Every so often I ask a fencer in a lesson “what do you need to work on?” The answer is very frequently one of two things, either “I don’t know” or “what do you think I need to work on?” Both of these are reasonable answers if you take the view that, as a fencer, you have little to no responsibility for your own fencing – it is the trainer’s problem, not yours. These are also reasonable answers if you plan to never advance beyond mid-level intermediate in your skills and tactical ability. But for a competitor or a recreational fencer who wants to continually develop in proficiency, they are unsatisfactory in the extreme.
In order to function as a tactical being on the piste you must know four things:
(1) what are your strengths?
(2) what are your weaknesses?
(3) what opportunities does your opponent’s strengths and weakness give you to score on him or her?
(4) what threats to the opponent’s strengths and weaknesses pose to your ability to win?
Your strengths and weaknesses are listed (1) and (2) for a reason – if you do not have a realistic and accurate picture of your knowledge, skills, and abilities you have no way to evaluate the balance between your capabilities and those of your opponent. You have to know yourself first. If you know your own strengths and weaknesses you know which techniques and tactics you need to develop and practice. You cannot just say “they are better than I am;” you have to find out why.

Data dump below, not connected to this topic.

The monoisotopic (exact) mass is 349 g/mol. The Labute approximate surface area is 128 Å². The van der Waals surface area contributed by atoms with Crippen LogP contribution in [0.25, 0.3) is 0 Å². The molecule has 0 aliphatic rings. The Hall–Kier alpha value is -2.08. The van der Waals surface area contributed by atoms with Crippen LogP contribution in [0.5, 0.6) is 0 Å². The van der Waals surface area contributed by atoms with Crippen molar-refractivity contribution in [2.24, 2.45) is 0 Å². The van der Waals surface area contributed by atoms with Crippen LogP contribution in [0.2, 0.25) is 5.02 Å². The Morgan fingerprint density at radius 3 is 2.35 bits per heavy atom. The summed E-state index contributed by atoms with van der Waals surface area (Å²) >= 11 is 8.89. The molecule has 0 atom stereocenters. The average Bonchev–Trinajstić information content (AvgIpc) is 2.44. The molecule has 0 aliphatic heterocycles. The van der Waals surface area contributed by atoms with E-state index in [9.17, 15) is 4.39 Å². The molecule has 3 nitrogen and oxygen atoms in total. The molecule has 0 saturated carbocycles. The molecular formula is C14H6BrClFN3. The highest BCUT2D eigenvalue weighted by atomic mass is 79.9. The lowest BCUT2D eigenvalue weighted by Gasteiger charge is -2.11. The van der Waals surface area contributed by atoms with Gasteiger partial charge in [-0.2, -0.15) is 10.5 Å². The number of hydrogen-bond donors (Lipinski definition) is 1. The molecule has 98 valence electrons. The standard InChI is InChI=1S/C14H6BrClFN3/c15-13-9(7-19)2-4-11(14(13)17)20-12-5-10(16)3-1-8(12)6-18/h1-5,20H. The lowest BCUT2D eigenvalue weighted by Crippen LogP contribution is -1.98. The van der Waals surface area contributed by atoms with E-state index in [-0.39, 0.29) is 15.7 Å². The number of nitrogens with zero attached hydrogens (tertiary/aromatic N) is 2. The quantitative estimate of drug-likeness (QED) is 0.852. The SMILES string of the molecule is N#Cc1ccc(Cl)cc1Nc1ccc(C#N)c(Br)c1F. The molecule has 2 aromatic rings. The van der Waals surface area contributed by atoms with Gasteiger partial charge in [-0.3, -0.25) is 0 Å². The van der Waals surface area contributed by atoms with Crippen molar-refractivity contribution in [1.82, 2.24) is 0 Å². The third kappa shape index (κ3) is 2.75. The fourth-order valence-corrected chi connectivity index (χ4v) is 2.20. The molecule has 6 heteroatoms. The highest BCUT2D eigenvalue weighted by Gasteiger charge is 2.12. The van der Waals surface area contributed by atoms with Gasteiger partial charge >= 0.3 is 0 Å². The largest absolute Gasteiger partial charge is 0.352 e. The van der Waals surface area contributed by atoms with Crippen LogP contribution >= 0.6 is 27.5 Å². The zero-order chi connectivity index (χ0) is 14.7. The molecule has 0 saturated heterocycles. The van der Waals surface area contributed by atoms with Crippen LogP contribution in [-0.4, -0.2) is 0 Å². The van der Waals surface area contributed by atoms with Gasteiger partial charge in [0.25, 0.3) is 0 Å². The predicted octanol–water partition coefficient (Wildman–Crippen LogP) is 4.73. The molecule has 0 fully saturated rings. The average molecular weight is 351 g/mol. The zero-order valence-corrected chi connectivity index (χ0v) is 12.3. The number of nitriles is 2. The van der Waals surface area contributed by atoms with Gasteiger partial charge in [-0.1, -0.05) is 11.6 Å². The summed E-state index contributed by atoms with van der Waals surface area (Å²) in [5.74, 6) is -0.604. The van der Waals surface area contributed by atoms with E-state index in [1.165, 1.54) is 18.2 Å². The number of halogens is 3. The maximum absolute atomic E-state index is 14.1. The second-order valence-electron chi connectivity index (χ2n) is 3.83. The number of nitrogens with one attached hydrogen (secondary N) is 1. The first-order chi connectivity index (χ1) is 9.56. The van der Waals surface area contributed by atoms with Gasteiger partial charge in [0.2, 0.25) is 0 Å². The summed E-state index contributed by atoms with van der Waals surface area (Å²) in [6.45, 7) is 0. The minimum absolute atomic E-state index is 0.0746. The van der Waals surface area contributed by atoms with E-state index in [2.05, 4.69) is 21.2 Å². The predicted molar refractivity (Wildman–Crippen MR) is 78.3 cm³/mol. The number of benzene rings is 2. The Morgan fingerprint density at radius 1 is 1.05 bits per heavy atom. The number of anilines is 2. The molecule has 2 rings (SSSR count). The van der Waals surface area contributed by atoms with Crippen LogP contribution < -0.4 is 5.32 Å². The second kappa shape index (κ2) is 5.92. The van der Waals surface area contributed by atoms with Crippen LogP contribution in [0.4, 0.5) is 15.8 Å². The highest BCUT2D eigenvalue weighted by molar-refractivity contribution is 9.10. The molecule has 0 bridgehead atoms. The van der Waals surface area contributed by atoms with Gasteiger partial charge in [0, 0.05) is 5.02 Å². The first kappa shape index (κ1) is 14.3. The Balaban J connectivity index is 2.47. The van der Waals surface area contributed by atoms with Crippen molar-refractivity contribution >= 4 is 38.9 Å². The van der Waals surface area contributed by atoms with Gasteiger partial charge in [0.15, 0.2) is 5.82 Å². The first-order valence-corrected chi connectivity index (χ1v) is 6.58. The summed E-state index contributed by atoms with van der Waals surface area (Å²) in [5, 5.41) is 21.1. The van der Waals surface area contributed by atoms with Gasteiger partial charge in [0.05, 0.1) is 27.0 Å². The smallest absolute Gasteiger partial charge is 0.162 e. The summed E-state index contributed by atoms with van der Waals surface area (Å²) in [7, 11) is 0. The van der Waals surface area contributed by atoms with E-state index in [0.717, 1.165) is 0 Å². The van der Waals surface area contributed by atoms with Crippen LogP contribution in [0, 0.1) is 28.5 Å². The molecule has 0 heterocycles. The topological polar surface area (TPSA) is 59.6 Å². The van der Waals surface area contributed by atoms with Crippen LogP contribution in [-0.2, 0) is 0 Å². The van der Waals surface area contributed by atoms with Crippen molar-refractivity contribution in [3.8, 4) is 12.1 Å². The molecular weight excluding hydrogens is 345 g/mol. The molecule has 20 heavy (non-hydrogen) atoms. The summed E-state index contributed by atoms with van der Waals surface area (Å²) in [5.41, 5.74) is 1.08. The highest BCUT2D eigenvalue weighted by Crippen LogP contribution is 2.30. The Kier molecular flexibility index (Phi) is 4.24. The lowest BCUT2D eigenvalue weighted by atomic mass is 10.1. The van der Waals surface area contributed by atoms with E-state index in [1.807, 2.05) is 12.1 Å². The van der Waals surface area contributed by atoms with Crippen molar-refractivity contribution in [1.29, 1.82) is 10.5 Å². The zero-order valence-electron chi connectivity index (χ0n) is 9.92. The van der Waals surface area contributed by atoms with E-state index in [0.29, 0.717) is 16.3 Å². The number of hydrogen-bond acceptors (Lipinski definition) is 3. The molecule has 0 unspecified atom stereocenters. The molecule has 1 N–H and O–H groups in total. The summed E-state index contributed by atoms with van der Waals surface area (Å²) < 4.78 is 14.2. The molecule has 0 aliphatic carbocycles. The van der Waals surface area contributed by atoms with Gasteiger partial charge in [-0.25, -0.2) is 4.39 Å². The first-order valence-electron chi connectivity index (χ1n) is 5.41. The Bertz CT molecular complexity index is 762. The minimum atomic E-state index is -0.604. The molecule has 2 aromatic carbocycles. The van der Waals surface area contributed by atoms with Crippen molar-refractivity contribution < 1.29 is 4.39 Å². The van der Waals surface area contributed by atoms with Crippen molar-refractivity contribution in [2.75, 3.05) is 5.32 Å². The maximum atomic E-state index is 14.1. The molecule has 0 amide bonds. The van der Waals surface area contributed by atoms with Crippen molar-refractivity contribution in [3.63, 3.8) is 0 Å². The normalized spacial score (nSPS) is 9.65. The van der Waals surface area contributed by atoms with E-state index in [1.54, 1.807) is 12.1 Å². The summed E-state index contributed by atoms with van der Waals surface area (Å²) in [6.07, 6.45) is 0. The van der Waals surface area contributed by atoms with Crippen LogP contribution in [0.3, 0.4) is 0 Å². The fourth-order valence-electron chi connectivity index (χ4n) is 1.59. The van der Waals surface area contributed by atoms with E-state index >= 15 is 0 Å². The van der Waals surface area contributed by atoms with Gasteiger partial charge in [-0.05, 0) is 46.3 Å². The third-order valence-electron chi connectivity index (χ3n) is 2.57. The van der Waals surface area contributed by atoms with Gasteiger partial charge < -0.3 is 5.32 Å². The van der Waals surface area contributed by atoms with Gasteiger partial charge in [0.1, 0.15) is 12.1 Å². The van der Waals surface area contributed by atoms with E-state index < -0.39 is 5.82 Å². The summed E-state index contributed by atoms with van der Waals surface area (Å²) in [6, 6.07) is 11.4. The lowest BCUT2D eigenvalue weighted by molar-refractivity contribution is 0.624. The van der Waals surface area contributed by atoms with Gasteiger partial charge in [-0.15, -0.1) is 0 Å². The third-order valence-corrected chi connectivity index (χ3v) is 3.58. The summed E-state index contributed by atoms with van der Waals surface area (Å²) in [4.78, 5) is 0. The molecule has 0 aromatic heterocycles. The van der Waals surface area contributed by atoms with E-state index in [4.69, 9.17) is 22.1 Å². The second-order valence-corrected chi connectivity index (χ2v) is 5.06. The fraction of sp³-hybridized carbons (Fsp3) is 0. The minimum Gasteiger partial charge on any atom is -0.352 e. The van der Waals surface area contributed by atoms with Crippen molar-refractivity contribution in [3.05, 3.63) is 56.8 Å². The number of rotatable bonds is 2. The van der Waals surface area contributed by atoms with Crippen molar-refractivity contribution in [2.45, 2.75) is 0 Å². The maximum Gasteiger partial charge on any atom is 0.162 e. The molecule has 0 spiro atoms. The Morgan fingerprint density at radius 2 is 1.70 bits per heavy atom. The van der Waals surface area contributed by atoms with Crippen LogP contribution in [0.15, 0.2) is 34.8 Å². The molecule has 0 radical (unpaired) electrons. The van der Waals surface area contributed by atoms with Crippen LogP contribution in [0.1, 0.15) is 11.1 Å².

So how do you figure this out? The following steps will give you a roadmap. In using this roadmap you have to be brutally and completely honest with yourself. You have to apply every bit of knowledge that you have of fencing to this problem (a hint, if your knowledge pool is low you are going to have difficulties – there is a real penalty for not studying your sport). Look for trends, successes and failures that translate across multiple opponents in multiple bouts – don’t focus on “how do I beat Billy-Bob?” You may beat him next time, but the same weaknesses will persist for someone else to use to beat you. This is no-ego time; if you approach it from an ego based approach, you will lie to yourself, and you will fail.
(1) Ask yourself what level of competition you currently face and how does that level of competition match the tournaments you are training for as the next step? If you are a U and are routinely beating the As in your club when they are really working to beat you, then entering Division 3 in a North American Cup will be a psychological challenge (new place, new format, new referees, new opponents), but should not be a technical or tactical challenge. On the other hand, if you have difficulty with someone who is a U and has been fencing for less than 2 years, entering an event with the majority of the fencers classified is going to be a tough row to hoe.
(2) Ask yourself how do opponents hit you? The answer is not “with the blade.” It is what techniques do they use, and how do they package the technique as a tactic with tactical progression in the bout, distance, timing, tempo, preparation, and mental factors.